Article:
Editorial: When the office is optional

We have been hearing about telework for years, and it is a concept that has always seemed enticing. When employees can work from home or some other remote site, they save commuting time and are more productive.

Yet the concept has never really taken hold the way many expected that it would.

Acceptance does seem to be growing, particularly in recent years as workers become increasingly mobile. The Office of Personnel Management’s most recent survey, released in 2005, indicates that the number of federal teleworkers increased by 37 percent to 140,694 people, compared with the 2004 survey.

In recent weeks, the General Services Administration issued telework guidance. A feature in this week’s issue of Federal Computer Week looks at how the approach can be an important part of an effective disaster preparation plan.

The Defense Information Systems Agency is seriously considering telework. Lt. Gen. Charles Croom, DISA’s director, said recently that the agency is hoping to let more of its employees work from home.

DISA’s move may not be totally voluntary, given that the Base Realignment and Closure Commission decided that the agency must move its headquarters from Northern Virginia to Maryland. Facing the prospect of losing valuable employees, DISA officials are considering allowing them a work-at-home option.

Telework can be effective, but it is not as simple as many of its proponents suggest. One reason it has not taken off more quickly is because its proponents have not adequately addressed managers’ concerns. Telework advocates often simply dismiss those concerns as signs of an old-school management style.

Managing in a teleworking world can be difficult. It requires greater communication and more coordination, and it may not work for everybody. In fact, it may not work at all for some organizations.

OPM and GSA have made an effort to provide policies and management courses that can help agencies use telework effectively.

We offer kudos to Croom for his foresight in looking at telework as one way of retaining employees. Today’s mobile world is about options. In many cases, telework can be a viable option, but it isn’t the only one.

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About the Author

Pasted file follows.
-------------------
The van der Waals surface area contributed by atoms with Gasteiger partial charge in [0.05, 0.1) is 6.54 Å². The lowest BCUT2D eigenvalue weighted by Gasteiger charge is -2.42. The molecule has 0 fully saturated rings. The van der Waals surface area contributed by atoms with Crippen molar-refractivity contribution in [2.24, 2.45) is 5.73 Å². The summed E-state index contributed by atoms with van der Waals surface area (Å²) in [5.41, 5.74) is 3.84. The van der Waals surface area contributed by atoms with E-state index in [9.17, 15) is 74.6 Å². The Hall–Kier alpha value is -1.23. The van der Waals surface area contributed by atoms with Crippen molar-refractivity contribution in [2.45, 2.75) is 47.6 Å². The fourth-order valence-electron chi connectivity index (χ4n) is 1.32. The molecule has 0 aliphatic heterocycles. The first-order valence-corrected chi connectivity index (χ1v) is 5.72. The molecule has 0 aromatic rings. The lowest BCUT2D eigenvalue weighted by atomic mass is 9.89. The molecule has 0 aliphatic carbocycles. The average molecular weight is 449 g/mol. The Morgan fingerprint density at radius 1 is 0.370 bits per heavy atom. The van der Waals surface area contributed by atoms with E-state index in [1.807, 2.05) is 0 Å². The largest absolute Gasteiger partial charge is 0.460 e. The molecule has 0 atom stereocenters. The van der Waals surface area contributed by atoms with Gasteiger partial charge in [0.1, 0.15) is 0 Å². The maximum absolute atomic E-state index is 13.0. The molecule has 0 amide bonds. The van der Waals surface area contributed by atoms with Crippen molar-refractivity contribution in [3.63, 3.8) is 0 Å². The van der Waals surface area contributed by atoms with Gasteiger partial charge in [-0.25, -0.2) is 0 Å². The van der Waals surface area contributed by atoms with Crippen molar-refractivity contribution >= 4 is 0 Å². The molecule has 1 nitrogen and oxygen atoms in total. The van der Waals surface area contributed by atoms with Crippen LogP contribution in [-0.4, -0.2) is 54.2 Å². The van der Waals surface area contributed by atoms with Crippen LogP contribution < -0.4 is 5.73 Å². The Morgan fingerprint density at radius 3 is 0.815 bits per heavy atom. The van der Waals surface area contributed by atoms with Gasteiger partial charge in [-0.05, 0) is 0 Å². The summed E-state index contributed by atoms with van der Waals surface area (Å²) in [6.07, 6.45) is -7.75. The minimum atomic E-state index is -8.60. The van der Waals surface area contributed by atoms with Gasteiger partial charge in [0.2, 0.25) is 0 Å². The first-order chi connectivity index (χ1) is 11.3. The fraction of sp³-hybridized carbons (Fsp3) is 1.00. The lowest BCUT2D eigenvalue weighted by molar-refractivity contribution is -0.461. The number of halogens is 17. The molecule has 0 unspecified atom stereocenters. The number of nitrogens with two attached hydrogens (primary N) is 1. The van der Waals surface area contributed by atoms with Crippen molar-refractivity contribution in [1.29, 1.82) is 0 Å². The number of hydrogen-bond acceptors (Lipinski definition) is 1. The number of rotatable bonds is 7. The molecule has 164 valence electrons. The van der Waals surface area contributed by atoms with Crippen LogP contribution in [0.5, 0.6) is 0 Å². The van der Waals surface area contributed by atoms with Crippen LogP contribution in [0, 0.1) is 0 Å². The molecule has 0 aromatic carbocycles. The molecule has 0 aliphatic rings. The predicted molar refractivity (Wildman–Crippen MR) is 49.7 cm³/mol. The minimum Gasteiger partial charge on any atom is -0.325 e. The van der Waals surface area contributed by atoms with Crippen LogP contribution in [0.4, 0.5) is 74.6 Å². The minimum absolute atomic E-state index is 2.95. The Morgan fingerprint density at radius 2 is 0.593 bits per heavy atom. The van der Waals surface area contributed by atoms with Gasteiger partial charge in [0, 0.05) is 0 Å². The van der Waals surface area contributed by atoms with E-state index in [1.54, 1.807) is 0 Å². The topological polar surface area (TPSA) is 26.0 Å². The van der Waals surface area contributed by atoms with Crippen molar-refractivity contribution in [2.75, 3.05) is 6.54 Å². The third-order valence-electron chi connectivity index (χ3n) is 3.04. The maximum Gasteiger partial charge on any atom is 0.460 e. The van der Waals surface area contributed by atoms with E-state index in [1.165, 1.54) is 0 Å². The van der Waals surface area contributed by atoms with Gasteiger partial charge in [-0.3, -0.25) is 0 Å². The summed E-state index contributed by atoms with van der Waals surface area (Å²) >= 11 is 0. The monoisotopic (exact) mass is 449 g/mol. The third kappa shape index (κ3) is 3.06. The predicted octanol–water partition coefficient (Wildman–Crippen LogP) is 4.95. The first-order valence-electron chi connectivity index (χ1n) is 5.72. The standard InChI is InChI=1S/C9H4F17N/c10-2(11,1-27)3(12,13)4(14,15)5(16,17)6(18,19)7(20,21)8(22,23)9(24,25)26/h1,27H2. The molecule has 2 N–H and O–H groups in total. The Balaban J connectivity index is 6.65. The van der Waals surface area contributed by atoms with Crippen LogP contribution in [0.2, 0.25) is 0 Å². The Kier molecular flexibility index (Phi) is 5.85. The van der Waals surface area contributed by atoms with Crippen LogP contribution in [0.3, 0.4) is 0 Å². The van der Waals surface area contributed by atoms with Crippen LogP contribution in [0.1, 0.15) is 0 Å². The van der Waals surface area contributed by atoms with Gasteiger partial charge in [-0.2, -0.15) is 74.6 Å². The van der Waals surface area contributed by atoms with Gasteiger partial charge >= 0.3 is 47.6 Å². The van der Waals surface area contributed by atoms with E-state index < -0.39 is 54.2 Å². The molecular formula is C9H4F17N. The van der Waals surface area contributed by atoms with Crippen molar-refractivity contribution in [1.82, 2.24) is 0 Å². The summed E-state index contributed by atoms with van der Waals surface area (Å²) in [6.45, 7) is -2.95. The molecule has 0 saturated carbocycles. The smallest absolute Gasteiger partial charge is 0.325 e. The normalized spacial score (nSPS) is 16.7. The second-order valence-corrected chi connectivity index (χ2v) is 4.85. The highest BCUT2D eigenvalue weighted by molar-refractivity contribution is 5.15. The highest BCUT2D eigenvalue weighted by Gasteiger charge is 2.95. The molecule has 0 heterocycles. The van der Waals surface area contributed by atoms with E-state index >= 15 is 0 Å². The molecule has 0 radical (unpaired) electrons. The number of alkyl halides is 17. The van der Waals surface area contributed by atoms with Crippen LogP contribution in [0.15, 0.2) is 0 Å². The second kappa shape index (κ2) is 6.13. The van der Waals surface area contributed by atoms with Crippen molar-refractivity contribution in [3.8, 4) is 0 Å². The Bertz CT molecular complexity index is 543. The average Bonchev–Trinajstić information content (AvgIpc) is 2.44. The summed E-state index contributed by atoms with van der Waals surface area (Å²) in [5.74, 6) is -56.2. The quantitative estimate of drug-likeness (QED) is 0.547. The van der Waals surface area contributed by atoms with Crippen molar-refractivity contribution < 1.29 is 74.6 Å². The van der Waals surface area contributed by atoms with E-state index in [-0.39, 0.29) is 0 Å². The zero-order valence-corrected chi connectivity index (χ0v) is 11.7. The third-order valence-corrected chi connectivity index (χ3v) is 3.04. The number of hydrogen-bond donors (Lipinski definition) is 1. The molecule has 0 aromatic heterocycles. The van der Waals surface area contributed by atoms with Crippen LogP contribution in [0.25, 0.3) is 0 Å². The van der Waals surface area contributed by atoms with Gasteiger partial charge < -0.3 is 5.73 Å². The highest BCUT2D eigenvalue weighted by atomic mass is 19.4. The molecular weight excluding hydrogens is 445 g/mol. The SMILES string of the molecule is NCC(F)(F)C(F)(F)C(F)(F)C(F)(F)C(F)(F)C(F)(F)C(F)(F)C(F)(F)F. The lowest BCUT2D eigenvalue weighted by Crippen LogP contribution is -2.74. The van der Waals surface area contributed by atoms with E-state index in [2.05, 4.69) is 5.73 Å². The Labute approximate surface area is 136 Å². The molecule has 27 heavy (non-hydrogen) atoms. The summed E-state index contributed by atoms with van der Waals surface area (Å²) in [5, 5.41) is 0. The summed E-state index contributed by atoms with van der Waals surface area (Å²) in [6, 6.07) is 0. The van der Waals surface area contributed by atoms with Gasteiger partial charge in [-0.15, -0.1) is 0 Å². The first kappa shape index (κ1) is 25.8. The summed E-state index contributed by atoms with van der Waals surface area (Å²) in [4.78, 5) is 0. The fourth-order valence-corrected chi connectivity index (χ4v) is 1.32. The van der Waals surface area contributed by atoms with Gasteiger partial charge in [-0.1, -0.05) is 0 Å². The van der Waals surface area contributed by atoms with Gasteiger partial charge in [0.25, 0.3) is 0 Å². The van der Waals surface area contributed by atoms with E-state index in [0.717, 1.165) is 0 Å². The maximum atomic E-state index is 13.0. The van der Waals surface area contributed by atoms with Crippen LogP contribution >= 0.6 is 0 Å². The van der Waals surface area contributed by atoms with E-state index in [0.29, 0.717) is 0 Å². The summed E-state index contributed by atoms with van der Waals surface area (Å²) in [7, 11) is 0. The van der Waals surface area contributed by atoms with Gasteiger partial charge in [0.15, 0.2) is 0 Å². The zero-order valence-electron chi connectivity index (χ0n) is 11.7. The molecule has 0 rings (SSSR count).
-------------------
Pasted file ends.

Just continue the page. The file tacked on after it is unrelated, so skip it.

Christopher J. Dorobek is the co-anchor of Federal News Radio’s afternoon drive program, The Daily Debrief with Chris Dorobek and Amy Morris, and the founder, publisher and editor of the DorobekInsider.com, a leading blog for the Federal IT community.

Dorobek joined Federal News Radio in 2008 with 16 years of experience covering government issues with an emphasis on government information technology. Prior to joining Federal News Radio, Dorobek was editor-in-chief of Federal Computer Week, the leading news magazine for government IT decision-makers and the flagship of the 1105 Government Information Group portfolio of publications. As editor-in-chief, Dorobek served as a member of the senior leadership team at 1105 Government Information Group, providing daily editorial direction and management for FCW magazine, FCW.com, Government Health IT and its other editorial products.

Dorobek joined FCW in 2001 as a senior reporter and assumed increasing responsibilities, becoming managing editor and executive editor before being named editor-in-chief in 2006. Prior to joining FCW, Dorobek was a technology reporter at PlanetGov.com, one of the first online community centers for current and former government employees. He also spent five years at Government Computer News, another leading industry publication, covering a variety of federal IT-related issues.

Dorobek is a frequent speaker on issues involving the government IT industry, and has appeared as a frequent contributor to NewsChannel 8’s Federal News Today program. He began his career as a reporter at the Foster’s Daily Democrat, a daily newspaper in Dover, N.H. He is a graduate of the University of Southern California. He lives in Washington, DC.


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